U.S. blacklists Colombians linked to accused drug kingpins

Reuters News
Posted: May 31, 2017 11:42 AM

WASHINGTON (Reuters) - The United States on Wednesday blacklisted four Colombian citizens and five Colombian companies for their links to accused drug traffickers, the Treasury Department said in a statement.

The blacklisted companies operate out of a single address in Medellin, in northwestern Colombia. The companies are ultimately owned or controlled by Juan Santiago Gallon Henao, who along with his brother Pedro David Gallon Henao was sanctioned by the Treasury Department in 2015 for being "long-time drug traffickers" and for their connections to La Oficina, a Colombian criminal group.

Three of the four Colombian nationals sanctioned on Wednesday - the brothers' business partner and Juan Santiago Gallon's ex-wife and 24-year-old daughter - worked on Juan Santiago's behalf as managers and shareholders of the businesses, which were involved in family estate management, mining and coffee cultivation, the Treasury said.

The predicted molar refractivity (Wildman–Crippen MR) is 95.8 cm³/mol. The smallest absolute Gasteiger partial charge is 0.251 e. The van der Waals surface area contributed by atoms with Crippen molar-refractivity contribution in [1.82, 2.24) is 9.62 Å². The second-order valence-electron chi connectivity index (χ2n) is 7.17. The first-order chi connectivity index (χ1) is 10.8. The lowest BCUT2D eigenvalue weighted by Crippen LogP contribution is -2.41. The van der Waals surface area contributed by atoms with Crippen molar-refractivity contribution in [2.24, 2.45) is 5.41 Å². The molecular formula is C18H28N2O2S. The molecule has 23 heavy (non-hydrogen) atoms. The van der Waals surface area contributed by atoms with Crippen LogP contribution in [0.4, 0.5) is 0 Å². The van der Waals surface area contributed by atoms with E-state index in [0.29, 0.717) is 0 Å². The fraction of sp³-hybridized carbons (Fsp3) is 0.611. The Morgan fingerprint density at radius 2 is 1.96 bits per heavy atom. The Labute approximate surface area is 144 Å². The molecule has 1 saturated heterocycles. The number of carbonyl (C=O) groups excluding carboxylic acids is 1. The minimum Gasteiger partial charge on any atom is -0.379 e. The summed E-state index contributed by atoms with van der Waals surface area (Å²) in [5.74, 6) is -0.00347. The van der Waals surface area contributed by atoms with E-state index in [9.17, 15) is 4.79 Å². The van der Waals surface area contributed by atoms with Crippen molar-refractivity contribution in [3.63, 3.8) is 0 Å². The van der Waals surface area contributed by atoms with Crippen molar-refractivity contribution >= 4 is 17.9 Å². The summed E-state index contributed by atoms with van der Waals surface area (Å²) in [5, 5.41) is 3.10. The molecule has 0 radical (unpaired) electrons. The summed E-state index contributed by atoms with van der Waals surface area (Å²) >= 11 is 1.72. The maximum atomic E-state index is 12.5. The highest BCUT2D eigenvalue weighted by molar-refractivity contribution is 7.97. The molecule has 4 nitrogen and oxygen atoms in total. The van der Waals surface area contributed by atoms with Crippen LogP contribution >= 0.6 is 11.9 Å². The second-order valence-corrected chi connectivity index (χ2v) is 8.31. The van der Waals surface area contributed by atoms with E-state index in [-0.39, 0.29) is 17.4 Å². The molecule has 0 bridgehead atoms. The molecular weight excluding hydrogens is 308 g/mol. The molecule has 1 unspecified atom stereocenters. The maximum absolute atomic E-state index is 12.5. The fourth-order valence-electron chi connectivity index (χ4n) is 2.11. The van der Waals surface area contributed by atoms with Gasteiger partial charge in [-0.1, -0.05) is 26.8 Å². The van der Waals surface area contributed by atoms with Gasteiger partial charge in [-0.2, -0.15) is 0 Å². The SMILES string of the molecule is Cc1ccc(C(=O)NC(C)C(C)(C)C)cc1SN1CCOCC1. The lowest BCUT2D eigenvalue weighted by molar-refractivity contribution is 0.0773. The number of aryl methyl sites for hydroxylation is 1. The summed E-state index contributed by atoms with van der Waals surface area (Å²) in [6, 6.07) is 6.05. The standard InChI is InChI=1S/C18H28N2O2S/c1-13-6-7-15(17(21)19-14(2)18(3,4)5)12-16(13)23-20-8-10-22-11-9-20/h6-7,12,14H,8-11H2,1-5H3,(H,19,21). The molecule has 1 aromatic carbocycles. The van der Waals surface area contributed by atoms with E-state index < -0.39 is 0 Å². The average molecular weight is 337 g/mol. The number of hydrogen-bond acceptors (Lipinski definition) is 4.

Another person sanctioned was the brothers' attorney, who the Treasury said was involved in their criminal activities.

"These new Treasury designations will further reduce the economic power of La Oficina's longtime financiers by identifying and targeting front persons and companies working on their behalf," said John Smith, director of the Office of Foreign Assets Control, the Treasury agency that implements sanctions.

The measures bar Americans from dealing with the people and companies and freezes any assets they might have in the United States.

The Gallon Henao family were well-known alleged cocaine traffickers during the 1990s who were accused of using their wealth to fund paramilitary gangs. Pedro David Gallon Henao and Juan Santiago Gallon Henao were investigated for their role in the 1994 killing of Colombian footballer Andres Escobar, while their other brother, Jose Guillermo Gallon Henao, was extradited to the United States.

(Reporting by Yeganeh Torbati in Washington; additional reporting by Luis Jaime Acosta in Bogota; editing by Jonathan Oatis)